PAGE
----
Collecting ampersands completely changes the way that the landscape exists: rather than taking the interstate and driving (the posted speed limit, of course), listening to NPR, and watching traffic and the clouds; instead, the state highway, always an attractive alternative, becomes a necessary alternative. (I’ve taken a few photographs on the interstate. (1) They’re boring. (2) It’s really unsafe at those speeds.) So trundle on over to the state highway, where the posted speed limit is a manageable 50, then act like a Sunday farmer out for a drive, and putter along at 35. Maybe 40, tops. Those V-8 monsters will happily pass on the left, shaking their heads but not offended, leaving the collector free to suddenly swerve into the shoulder or a gravel pit to catch – aha! – a token. I was here. Zap.



The drive slows down, the road trip slows down, and all of the details that make driving such a necessary outlet of modern experience come into focus: the stores, farmhouses, hand-lettered eggs-for-sale signs no longer blur into the fabric of “next to the road,” but suddenly jump out, screaming for notice. How many of the gorgeous buildings that I’ve taken mediocre photographs of would have otherwise merely been ten seconds, tops, of my attention? Suddenly, the impromptu abandoned storefront art exhibit is actually seen – and actually documented, rather than partially remembered as a half-glanced memory of something cool somewhere on some drive.



But with the expectation of slowing down, swerving, and stopping, the two-dimensional buildings pop-out into active real glory, and I see them. Really see them. The bridge that I’ve always meant to photograph? Hey, the camera’s on, sitting in the cup holder; there isn’t any traffic of note; NOW, damn it, NOW. The silhouette of the favorite tree on the way to the interstate? Finally captured. The sunset on the way to the parking lot? Here it is. What a beautiful day.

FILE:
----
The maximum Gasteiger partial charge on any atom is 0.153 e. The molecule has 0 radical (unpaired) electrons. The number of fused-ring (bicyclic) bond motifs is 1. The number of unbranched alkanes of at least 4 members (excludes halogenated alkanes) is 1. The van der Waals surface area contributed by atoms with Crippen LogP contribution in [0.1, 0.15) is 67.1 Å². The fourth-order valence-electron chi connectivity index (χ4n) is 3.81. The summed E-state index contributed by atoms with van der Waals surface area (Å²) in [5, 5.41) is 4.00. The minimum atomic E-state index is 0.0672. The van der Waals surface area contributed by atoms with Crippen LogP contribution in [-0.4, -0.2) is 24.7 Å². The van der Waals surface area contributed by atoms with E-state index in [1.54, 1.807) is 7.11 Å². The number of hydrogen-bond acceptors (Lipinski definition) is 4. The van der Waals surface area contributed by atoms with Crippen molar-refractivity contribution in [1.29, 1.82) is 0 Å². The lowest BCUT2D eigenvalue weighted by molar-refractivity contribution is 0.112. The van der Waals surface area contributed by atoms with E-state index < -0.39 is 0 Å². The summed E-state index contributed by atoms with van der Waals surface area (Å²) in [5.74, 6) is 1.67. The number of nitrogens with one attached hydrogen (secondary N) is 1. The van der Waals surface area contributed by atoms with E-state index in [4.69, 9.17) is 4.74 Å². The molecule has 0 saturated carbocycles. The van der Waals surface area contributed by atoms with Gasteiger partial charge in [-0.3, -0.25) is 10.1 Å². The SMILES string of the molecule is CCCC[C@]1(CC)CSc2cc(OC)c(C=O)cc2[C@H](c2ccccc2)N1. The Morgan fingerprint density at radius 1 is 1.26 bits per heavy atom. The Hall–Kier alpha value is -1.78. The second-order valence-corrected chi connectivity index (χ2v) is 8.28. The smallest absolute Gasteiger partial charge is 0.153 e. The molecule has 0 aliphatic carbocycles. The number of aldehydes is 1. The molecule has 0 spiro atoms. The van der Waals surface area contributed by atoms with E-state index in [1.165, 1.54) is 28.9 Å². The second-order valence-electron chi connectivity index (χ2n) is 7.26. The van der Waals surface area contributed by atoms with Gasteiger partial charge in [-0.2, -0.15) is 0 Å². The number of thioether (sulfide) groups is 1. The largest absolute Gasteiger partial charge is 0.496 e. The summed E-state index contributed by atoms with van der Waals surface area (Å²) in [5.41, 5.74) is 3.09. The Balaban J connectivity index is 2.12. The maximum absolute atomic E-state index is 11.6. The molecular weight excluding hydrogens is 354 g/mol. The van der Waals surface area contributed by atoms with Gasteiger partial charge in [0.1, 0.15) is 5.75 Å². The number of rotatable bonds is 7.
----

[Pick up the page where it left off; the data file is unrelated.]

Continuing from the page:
I’ve always loved the meandering of the drive-to-lunch two-hours-away; and now it has a justification, a purpose, and a project. My own earliest family memories involve endless drives back and forth along the Eisenhower Interstate System, god rest his soul, and in those memories the landscape slowly changes, the landmarks of childhood almost-there’s and look-at-that’s becoming the victims of age, neglect, arson, gentrification, development. Not only was there the theme park with a paper-mache version of the Matterhorn; there were geodesic domes and 1960s teepees and billboards.
The Texas Matterhorn

Oh! The billboards. Ray Bradbury hated them. Urban designers hate them. Suburban developments hate them. But they are such a window into the world of the consumer; and indeed, I can still remember being grade-school-aged and redesigning the billboards: changing the colors, the layouts, the images, the fonts – except I didn’t know the word font, in my mind it was “shaped letters.” And in my mind, I was cruel, heartless, and thorough in my editing. The eighties in semi-rural Texas were nothing if not a bonanza of bad typography and design, and I loved it.
Bradbury on Billboards



So here I am, swerving through country lanes, down dingy side streets, and actually seeing the place where I live, have lived for some time, for the first time. And again, again, and again. With a renewed sense of purpose, I’m stalking the places I’ve been and the places I’ve always intended to go. One sign or one shop will remind me of another sign or another shop, and suddenly there is a secondary collection; two months ago, I had no idea that pizza shops were often also sellers of submarine sandwiches. Two weeks ago I didn’t know that subs were also referred to as grinders in this area. One week ago I hadn’t realized that Pepsi really had the market share of small shops and cafes in the region (since gone out of business). One month ago I had no idea that the ampersand may or may not be used in languages other than English (and Latin, of course). My eyes have been taken off of the endless examination of the printed page, and focused upon an examination of the printed landscape – and it’s quite a ride.